The Fernleaf ram breeding programme is aimed at breeding rams which need less drenching and are resistant to worms and Facial Eczema. The nett result is less dags, less work for the farmer, healthier stock and greater profitability. Other breeding qualities include, high fertility, growth rate and ewe performance (mothering ability and easy care), fleece weight and quality as well as structural soundness including healthy feet.
Resistance vs. resilience
We feel that it is simpler to breed for resistance over resilience and, in any case, who wants resilient sheep that tolerate worms by scouring and producing dags? The reason for our move towards worm-resistant sheep was that we and many of our fellow farmers foresaw that worm resistance to drenches was going to become a key issue. There are two issues here:
- Parasites’ resistance to drenches
- The sheep’s own resistance to parasites
In addition, resistance has high heritability. More and more we find that farmers are coming to understand and welcome this approach.
Structural soundness (including healthy feet)
Over the years many farmers have become suspicious of “computer-bred” sheep but this has never became an issue in the Fernleaf flock, as we always put enormous selection pressure on “structural soundness“ with special attention on sound feet. We have so much faith in this practice that we now “guarantee” the feet of our rams for 12 months. We are in the process of preparing rams to showcase the rams coming on to the market this season and will be displaying what we have to offer on this site.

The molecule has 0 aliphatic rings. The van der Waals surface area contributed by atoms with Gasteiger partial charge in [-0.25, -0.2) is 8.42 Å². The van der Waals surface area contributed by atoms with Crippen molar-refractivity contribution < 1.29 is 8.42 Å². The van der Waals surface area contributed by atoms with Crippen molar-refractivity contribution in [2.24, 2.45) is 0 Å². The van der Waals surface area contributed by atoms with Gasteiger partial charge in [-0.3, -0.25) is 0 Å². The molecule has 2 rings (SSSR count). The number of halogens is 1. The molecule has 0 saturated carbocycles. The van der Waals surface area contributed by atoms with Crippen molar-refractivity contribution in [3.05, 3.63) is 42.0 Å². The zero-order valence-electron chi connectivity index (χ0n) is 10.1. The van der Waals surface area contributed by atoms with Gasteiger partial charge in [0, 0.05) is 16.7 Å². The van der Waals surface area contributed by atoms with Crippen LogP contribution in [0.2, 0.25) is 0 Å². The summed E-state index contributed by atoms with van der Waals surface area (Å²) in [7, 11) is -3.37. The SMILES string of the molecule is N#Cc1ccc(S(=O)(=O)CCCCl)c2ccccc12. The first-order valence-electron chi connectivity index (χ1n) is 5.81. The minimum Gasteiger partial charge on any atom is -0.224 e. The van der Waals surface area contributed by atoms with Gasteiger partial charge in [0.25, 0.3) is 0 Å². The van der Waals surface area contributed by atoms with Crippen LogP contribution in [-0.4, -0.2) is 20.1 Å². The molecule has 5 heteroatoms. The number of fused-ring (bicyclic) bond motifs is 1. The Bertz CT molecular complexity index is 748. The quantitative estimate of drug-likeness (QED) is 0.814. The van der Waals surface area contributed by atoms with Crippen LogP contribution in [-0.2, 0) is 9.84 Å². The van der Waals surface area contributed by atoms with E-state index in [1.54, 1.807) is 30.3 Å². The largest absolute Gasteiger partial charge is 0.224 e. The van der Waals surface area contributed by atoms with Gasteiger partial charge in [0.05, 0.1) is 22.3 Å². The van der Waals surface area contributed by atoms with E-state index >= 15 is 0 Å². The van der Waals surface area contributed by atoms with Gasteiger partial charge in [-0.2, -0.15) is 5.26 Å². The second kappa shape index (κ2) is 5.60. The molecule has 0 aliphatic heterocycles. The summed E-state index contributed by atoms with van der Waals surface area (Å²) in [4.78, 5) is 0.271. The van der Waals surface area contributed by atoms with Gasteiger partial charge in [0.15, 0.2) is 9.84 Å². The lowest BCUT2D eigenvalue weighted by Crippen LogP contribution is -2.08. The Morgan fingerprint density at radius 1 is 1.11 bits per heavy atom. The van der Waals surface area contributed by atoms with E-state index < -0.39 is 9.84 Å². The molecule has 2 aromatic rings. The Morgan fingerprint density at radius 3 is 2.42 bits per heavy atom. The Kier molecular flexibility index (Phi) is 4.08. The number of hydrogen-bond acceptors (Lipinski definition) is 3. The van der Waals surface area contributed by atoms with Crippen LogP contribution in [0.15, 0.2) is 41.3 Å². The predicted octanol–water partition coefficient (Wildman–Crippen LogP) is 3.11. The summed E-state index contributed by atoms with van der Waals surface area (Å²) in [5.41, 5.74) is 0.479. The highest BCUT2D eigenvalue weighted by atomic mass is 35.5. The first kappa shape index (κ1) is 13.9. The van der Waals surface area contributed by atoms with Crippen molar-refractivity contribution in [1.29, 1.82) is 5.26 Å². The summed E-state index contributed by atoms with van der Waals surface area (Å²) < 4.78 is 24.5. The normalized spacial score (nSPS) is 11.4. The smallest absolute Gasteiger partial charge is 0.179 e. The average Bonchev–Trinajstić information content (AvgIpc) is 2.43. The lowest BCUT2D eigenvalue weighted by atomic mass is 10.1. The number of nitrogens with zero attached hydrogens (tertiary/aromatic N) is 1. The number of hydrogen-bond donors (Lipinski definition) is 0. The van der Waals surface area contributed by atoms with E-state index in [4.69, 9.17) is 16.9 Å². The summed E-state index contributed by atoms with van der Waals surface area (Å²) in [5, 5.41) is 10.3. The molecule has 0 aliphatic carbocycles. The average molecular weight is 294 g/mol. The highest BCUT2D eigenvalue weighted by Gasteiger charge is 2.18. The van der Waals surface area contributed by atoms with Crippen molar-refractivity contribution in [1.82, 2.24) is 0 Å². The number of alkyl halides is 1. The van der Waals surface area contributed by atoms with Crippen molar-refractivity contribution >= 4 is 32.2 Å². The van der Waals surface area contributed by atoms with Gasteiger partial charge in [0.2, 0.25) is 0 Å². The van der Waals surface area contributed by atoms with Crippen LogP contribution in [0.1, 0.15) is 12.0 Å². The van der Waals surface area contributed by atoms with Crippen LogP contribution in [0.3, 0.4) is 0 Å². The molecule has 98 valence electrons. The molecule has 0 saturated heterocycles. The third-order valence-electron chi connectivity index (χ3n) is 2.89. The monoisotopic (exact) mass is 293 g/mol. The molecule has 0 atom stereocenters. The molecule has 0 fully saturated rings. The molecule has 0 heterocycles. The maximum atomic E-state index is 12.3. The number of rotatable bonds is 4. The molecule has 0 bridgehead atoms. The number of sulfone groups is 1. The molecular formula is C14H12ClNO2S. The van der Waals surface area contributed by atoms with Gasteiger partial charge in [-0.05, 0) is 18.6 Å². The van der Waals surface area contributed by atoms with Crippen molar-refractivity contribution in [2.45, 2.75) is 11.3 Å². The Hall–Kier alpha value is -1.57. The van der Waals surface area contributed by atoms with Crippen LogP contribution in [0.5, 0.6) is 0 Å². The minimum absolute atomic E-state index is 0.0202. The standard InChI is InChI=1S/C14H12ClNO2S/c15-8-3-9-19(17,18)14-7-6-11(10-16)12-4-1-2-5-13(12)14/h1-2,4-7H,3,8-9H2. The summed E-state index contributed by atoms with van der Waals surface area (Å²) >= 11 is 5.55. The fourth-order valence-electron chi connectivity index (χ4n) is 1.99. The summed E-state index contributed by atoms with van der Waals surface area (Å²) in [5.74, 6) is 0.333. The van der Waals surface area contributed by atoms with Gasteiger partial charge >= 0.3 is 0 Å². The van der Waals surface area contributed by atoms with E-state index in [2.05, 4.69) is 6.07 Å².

Please do not hesitate to contact us for more information:
Telephone: 07 895 4847 or Melvin on mobile 0210 275 3847
Address:58 Tunanui Road, Owhango, Taumarunui 3989
Email Us: by using the simple email form below:
‘Reduce Worms & Dags’ by Dr Clive Dalton Reducing the need for drenching, dagging, and then more crutching to prevent dagging, are major ways to control costs…
The Wormwise programme. Information on the national programme.
Frequently Asked Questions Questions often asked by farmers